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Victor-III class submarine nose-dives, as seen in The World Is Not Enough (1999).

The Victor-III class is the NATO reporting name for a type of nuclear-powered submarine that was put into service by the Soviet Union in 1979; 25 were produced until 1991.[1] The vessel was primarily designed to protect Soviet surface fleets and to attack American ballistic missile submarines.

The Victor III Class, like its earlier versions served as a replacement for the Soviet November Class Submarine.

A depiction of a Victor class submarine was used prominently in the 1999 James Bond film, The World Is Not Enough, as a key element in the film's antagonists' plan.

Real-world background

As with other members of the Victor-class, the Victor-III featured a teardrop shape, which allowed it to travel at high speed. Quieter than previous Soviet submarines, these ships had 4 tubes for launching SS-N-21 or SS-N-15 missiles and Type 53 torpedoes, plus another 2 tubes for launching SS-N-16 missiles and Type 65 torpedoes. 24 tube-launched weapons or 36 mines could be on board. The Victor-III caused a minor furore in NATO intelligence agencies at its introduction because of the distinctive pod on the vertical stern-plane. Speculation immediately mounted that the pod was the housing for some sort of exotic silent propulsion system, possibly a magnetohydrodynamic drive unit. Another theory proposed that it was some sort of weapon system. In the end, the Victor-III's pod was identified as a hydrodynamic housing for a reelable towed passive sonar array; the system was subsequently incorporated into the Sierra class and and Akula-class submarine SSNs. The Victor III class was continuously improved during construction and late production models have a superior acoustic performance.[2] They were 106m long. 21 disposed.[3]

Film appearance

In the film The World Is Not Enough, the antagonists, Renard and Elektra King, steal a Victor-III class submarine in order to use it as a bomb. The plan involved the submarine being piloted into the Bosphorus, where it would self-destruct after having its reactor core overloaded with a plutonium fuel rod, resulting in an explosion that would kill eight million people and contaminate the waters of the Bosphorus, leaving the Russians unable to use their oil pipeline in the Bosphorus, and therefore leave Elektra with a monopoly on the world's crude oil market.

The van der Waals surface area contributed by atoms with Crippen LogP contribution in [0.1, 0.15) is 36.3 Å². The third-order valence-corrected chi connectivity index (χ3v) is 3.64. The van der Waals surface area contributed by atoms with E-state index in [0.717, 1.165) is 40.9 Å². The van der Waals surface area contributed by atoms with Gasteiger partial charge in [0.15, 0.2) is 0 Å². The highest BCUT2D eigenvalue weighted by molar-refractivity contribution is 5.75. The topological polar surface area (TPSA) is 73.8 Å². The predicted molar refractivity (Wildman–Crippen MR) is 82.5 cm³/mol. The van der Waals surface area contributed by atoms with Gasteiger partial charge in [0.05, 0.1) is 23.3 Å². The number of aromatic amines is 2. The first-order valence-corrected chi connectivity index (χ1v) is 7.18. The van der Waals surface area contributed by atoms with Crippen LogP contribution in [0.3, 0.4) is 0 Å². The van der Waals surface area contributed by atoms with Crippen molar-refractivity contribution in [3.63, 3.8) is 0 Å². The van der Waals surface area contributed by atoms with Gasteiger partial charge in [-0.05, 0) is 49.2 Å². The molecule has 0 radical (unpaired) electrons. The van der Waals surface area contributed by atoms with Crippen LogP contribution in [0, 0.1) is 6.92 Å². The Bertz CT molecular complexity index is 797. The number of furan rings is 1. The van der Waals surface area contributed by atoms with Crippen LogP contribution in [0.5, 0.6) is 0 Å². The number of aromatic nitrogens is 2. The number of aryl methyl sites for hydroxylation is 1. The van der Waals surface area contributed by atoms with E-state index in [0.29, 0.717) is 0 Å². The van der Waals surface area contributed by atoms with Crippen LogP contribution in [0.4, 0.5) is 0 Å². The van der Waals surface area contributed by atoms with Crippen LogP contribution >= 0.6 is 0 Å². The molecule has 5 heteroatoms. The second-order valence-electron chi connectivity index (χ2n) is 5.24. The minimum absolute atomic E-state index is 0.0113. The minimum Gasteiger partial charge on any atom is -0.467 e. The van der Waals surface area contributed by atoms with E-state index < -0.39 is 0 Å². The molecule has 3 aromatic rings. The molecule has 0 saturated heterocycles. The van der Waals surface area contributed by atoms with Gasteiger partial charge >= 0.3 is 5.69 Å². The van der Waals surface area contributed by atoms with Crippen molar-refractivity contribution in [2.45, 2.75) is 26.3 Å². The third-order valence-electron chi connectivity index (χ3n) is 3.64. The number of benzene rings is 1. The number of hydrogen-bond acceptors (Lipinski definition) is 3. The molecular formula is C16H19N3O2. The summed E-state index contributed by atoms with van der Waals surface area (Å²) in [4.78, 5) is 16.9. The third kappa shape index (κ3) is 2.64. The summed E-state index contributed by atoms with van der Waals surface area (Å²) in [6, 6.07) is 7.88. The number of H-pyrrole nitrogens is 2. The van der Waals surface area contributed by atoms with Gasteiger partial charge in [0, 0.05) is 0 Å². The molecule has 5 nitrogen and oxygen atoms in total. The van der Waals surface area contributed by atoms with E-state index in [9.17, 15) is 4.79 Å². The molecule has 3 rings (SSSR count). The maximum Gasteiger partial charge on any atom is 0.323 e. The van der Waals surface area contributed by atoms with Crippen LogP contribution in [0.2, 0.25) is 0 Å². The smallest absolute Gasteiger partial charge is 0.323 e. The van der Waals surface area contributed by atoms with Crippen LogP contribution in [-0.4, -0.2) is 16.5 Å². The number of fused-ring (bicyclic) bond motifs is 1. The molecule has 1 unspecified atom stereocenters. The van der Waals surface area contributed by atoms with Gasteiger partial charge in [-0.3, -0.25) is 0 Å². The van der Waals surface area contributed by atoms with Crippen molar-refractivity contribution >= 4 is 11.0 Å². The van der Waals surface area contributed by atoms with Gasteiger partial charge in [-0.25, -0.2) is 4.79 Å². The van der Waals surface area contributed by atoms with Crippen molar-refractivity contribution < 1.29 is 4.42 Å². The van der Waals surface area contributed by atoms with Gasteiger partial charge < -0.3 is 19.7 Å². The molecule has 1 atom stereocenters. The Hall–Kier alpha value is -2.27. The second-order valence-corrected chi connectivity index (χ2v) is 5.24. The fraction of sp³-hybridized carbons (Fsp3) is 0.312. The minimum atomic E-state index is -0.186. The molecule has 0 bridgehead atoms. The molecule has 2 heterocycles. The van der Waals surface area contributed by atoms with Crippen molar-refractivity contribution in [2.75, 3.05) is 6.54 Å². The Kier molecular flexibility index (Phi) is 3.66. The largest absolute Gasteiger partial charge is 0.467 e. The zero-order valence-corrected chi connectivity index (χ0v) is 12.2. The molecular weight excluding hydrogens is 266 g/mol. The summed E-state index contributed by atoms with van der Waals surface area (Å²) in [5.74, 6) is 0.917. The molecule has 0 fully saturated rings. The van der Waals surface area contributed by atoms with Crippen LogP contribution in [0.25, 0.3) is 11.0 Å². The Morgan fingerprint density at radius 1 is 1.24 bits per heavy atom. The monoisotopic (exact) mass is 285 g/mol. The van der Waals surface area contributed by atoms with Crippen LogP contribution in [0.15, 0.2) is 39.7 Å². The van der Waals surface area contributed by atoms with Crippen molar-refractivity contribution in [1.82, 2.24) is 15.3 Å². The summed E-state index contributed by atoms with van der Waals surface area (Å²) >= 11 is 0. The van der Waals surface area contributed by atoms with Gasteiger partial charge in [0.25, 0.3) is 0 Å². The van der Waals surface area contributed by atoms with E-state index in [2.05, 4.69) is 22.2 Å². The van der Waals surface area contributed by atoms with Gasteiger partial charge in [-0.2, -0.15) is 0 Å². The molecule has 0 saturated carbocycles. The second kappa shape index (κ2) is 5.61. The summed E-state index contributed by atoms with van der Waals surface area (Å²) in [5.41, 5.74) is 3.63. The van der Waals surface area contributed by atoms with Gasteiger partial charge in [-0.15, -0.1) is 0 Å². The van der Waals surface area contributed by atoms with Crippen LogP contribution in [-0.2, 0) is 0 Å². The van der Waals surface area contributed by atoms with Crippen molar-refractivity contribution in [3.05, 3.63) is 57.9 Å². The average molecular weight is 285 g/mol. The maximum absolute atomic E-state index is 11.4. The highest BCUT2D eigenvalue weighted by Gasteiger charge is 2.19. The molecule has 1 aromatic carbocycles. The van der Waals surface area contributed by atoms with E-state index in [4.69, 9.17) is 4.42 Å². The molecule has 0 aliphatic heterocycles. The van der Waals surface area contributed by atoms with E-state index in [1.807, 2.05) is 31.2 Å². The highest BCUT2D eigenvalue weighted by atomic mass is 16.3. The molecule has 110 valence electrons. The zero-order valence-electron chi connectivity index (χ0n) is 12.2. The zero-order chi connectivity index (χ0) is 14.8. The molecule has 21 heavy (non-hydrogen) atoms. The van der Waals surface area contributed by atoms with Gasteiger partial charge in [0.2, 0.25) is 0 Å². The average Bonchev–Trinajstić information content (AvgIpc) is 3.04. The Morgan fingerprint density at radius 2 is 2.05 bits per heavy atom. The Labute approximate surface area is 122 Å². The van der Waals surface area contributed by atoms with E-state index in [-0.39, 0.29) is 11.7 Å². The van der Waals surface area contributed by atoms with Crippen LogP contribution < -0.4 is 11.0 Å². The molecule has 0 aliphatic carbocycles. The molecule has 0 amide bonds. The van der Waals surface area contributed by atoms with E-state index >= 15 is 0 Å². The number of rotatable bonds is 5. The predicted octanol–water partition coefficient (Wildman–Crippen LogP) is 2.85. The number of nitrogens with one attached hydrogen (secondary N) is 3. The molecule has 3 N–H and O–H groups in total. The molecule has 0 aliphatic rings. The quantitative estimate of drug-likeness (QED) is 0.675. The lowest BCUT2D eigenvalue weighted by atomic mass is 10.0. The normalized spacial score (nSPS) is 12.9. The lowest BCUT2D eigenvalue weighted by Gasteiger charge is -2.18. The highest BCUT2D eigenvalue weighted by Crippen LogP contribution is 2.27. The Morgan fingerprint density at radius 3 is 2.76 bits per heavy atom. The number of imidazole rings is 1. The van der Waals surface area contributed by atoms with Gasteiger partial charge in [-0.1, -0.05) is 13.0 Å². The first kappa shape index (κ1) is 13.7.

The submarine was at first under the command of Captain Nikolai, nephew of Valentin Zukovsky. Renard had hired Nikolai and his crew for smuggling purposes, until Renard turned the tables and had the entire crew poisoned and killed. He and his men then hijacked the submarine and tried to pilot it out on their kamikaze mission.

Unfortunately, James Bond - alias 007 - shot Elektra dead and sneaked himself aboard the submarine. In the ensuing fight which resulted in the deaths of all of Renard's men, the submarine was sent crashing to the seabed, with a ruptured hull. Despite learning of the deaths of his co-conspirators, Renard pressed ahead with his plan, but was killed by Bond, who fired the plutonium rod out of the reactor and into Renard's heart. However, the submarine flooded, its coolant system destroyed, which still caused the submarine to explode, but not before Bond fired himself out of the submarine through one of the torpedo launchers.



  1. Submarines of the Russian and Soviet Navies 1718-1990, Norman Polmar and Jurrien Noot, Naval Institute Press, 1991
  2. Run Silent, Run Deep - Navy Ships
  3. 671 (). Retrieved on 19 December 2014.
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